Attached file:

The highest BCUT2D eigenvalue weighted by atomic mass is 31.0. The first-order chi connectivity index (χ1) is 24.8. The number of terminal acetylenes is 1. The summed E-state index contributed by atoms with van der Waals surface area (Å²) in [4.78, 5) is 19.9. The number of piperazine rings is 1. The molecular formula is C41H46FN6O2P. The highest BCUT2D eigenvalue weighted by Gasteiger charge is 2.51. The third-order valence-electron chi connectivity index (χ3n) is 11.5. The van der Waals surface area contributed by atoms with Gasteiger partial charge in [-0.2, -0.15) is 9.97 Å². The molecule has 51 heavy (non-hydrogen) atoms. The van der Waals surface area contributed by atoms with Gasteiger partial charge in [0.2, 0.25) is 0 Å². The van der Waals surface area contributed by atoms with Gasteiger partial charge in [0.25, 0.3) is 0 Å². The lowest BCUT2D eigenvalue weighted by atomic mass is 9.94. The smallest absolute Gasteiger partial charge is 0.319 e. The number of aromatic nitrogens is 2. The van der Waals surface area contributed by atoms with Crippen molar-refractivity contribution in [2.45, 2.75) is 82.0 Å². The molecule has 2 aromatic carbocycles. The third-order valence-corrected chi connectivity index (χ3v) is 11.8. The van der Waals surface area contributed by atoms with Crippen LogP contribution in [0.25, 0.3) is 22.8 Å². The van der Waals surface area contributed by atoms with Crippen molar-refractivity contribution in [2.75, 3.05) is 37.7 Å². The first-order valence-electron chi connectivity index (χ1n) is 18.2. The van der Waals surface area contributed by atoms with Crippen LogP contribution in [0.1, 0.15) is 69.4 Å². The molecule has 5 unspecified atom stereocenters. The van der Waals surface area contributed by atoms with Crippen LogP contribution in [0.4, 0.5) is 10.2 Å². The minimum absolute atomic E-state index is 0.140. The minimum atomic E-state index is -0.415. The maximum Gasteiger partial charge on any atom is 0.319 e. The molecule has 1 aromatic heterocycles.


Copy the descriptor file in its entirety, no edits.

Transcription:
The highest BCUT2D eigenvalue weighted by atomic mass is 31.0. The first-order chi connectivity index (χ1) is 24.8. The number of terminal acetylenes is 1. The summed E-state index contributed by atoms with van der Waals surface area (Å²) in [4.78, 5) is 19.9. The number of piperazine rings is 1. The molecular formula is C41H46FN6O2P. The highest BCUT2D eigenvalue weighted by Gasteiger charge is 2.51. The third-order valence-electron chi connectivity index (χ3n) is 11.5. The van der Waals surface area contributed by atoms with Gasteiger partial charge in [-0.2, -0.15) is 9.97 Å². The molecule has 51 heavy (non-hydrogen) atoms. The van der Waals surface area contributed by atoms with Gasteiger partial charge in [0.2, 0.25) is 0 Å². The van der Waals surface area contributed by atoms with Gasteiger partial charge in [0.25, 0.3) is 0 Å². The lowest BCUT2D eigenvalue weighted by atomic mass is 9.94. The smallest absolute Gasteiger partial charge is 0.319 e. The number of aromatic nitrogens is 2. The van der Waals surface area contributed by atoms with Crippen molar-refractivity contribution in [2.45, 2.75) is 82.0 Å². The molecule has 2 aromatic carbocycles. The third-order valence-corrected chi connectivity index (χ3v) is 11.8. The van der Waals surface area contributed by atoms with Crippen LogP contribution in [0.25, 0.3) is 22.8 Å². The van der Waals surface area contributed by atoms with Crippen molar-refractivity contribution in [2.75, 3.05) is 37.7 Å². The first-order valence-electron chi connectivity index (χ1n) is 18.2. The van der Waals surface area contributed by atoms with Crippen LogP contribution in [0.1, 0.15) is 69.4 Å². The molecule has 5 unspecified atom stereocenters. The van der Waals surface area contributed by atoms with Crippen LogP contribution in [0.4, 0.5) is 10.2 Å². The minimum absolute atomic E-state index is 0.140. The minimum atomic E-state index is -0.415. The maximum Gasteiger partial charge on any atom is 0.319 e. The molecule has 1 aromatic heterocycles.